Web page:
How Tech Incubators Work

The Tech Incubator Process

President Barack Obama makes a statement on the improving economy at the start-up tech incubator 1776 in Washington, D.C. in 2014.
President Barack Obama makes a statement on the improving economy at the start-up tech incubator 1776 in Washington, D.C. in 2014.
© Martin Simon/CP/AdMedia/AdMedia/Corbis

Let's use the example of Innovation Depot in Birmingham, Alabama, to help us better understand the tech incubator process and why a company would want to use one.

The first step to joining a tech incubator like Innovation Depot is to apply online. In 2014, the incubator housed 99 different companies. Twenty-three of those companies were new in 2014, and those lucky companies were chosen from 122 applicants [source: Innovation Depot]. Competition is fierce at the most successful incubators — admission to Innovation Depot is based on the strength of the applicant's business plan and an in-person interview.

Admitted companies move into offices inside Innovation Depot, which are leased by the month. In 2014, the building held nearly 700 employees [source: Innovation Depot]. In addition to offering the conventional office amenities like conference rooms, WiFi, copiers, kitchens and (of course) ping-pong tables, Innovation Depot devotes a portion of its second-floor real estate to cutting-edge "wet labs," where biotech companies can research and develop new products and services. Members pay rent for their office space, which provides most of Innovation Depot's revenue.

Once inside the incubator, Innovation Depot offers a suite of customized services for growing companies, many of them provided by other companies in the incubator. Let's say you have a great product idea, but you need help developing a marketing plan. Lucky for you, there are a half-dozen strategic marketing and branding firms right inside Innovation Depot.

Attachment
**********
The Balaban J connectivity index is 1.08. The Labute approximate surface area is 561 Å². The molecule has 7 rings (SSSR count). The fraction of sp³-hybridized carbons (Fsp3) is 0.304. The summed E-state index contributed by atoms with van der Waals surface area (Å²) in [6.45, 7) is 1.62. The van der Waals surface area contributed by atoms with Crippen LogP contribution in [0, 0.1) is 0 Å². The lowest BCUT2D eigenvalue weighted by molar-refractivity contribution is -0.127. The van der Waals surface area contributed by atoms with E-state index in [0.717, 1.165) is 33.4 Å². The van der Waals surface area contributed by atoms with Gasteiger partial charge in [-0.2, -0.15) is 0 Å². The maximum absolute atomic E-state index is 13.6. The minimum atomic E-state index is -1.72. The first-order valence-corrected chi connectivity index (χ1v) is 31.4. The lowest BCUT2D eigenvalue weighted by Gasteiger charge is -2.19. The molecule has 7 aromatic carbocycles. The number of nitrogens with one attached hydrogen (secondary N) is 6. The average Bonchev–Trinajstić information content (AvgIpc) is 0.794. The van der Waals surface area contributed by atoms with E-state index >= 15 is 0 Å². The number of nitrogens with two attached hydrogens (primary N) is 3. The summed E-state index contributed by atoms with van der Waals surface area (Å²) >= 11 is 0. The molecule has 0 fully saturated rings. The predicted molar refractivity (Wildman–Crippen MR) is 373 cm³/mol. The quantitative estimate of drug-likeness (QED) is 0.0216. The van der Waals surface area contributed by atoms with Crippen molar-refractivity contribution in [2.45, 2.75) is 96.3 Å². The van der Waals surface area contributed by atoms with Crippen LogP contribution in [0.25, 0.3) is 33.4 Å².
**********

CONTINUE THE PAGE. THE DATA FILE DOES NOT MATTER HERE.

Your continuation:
The same is true for other business-critical services like accounting, public relations, intellectual property protection, payroll management, distribution logistics and custom software development. Not only are all of these companies physically close, but they are co-members of the tight-knit Innovation Depot community. This is one of the biggest advantages of working within an incubator, instant access to like-minded entrepreneurs offering helpful services. There are also on-site business coaches to help with strategy and planning.

To foster this sense of community and enhance the incubator experience, Innovation Depot hosts regular community-wide events. There are the traditional mixers and happy hours, but also "hackathons" and twice-monthly seminars on strategic topics in startup development and management [source: Innovation Depot]. Innovation Depot also hosts regular, weekly "Depot Connect" mixers just for member startup companies as a way to foster culture and collaboration among the entrepreneurs.

And let's not forget about funding. Tech companies need capital to fuel growth and innovation. The board of directors at an incubator like the Innovation Depot includes regional business leaders representing banks, investment funds, economic development agencies and more sources of potential venture capital. In 2014, Innovation Depot companies raised $20 million, with 87 percent coming from venture capital firms and angel investors [source: Innovation Depot].